SPRING CHIC: The fashion crowds are breaking out their white jeans, gingham trousers and polka-dot or ditsy print dresses, while easing up on the load of coronavirus hashtags, according to the latest Instagram study from Heuritech.

The French data analysis firm, which uses artificial intelligence to analyse Instagram posts to turn up trends, has noted a 136 percent increase in interest in white jeans since December. The lockdown period has also given a boost to comfort, and sneakers are proving popular — Converse high-tops for men and dark sneakers for women — a trend expected to peak in May in June, according to the firm. 

In April, camel and camouflage were dominant palettes, reflecting a retreat to minimalism and a utilitarian streak, and the denim dress surged in popularity, up 269 percent from December last year. 

When it comes to brand communication, most consumers want reassuring messages for brands, with references to COVID-19 related to messages of solidarity, the study showed. 

Nike was singled out for steering clear of traditional marketing and instead of advertising a new shoe model, encouraged people to stay home and stay healthy.

Messages related to sustainability and useful products are also proving more popular with consumers, according to the study, with smaller brands often leading the way.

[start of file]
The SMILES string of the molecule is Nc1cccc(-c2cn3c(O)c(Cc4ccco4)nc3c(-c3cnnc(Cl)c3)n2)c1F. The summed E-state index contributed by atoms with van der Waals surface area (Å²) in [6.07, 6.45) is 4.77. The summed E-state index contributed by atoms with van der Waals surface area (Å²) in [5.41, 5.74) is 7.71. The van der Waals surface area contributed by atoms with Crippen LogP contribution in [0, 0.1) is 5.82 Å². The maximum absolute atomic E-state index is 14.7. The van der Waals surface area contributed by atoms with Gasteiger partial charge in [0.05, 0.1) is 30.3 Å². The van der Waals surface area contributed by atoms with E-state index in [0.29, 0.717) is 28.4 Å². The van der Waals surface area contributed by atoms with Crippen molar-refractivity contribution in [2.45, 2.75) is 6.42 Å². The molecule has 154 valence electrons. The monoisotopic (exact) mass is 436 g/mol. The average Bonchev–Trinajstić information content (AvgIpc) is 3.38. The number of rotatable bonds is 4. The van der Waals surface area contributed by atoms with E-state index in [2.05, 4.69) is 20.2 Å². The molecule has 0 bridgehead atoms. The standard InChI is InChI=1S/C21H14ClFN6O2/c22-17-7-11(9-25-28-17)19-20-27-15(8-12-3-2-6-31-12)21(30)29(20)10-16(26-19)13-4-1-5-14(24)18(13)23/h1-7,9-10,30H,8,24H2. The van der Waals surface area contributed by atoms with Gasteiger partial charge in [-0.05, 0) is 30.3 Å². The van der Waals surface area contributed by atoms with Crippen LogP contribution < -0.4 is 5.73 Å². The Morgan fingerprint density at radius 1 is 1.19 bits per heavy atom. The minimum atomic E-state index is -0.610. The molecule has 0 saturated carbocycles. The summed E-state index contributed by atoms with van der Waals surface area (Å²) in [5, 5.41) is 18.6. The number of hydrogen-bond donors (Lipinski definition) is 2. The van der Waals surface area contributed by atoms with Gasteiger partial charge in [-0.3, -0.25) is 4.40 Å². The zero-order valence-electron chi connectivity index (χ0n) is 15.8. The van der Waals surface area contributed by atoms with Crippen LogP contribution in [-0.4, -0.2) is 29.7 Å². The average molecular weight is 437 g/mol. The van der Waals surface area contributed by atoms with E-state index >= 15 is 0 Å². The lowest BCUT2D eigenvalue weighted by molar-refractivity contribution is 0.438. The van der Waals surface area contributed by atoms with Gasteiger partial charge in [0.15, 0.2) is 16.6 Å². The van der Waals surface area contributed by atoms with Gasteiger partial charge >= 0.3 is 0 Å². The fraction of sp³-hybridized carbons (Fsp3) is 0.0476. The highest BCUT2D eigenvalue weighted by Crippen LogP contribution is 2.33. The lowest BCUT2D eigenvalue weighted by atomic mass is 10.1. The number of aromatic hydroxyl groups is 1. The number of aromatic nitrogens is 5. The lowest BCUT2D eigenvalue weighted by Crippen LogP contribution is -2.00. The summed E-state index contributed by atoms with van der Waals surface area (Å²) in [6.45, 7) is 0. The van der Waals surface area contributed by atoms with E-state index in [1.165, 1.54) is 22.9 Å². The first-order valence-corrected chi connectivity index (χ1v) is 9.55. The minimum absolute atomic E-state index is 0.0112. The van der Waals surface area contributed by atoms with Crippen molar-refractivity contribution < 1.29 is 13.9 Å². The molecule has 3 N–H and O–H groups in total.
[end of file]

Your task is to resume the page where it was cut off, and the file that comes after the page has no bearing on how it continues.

“In many cases, smaller, lesser-known brands have been ahead of the curve in terms of bettering the status quo of customer relations, supply chain management, and sustainable practices,” said Heuritech, citing French brand Réuni, which makes clothing with recycled textiles and produces items once they’re ordered. 

Brands increasingly developed content related to entertainment, including through video formats, the authors of the study observed, citing Bottega Veneta’s “Residency” program, which posts recipes and movies and Burberry’s computer game “B Bounce” that promotes monogrammed puffer coats. 

On the sustainable front, the hashtag #sustainablefashion grew fivefold over the past three years, noted Heuritech.

“The sheer number of content online on the topic right now is astounding,” said Heuritech.

Bringing in its own message of solidarity, the data firm is offering its trend analysis services to help emerging brands navigate the crisis through a new program “New Data for Fashion.”

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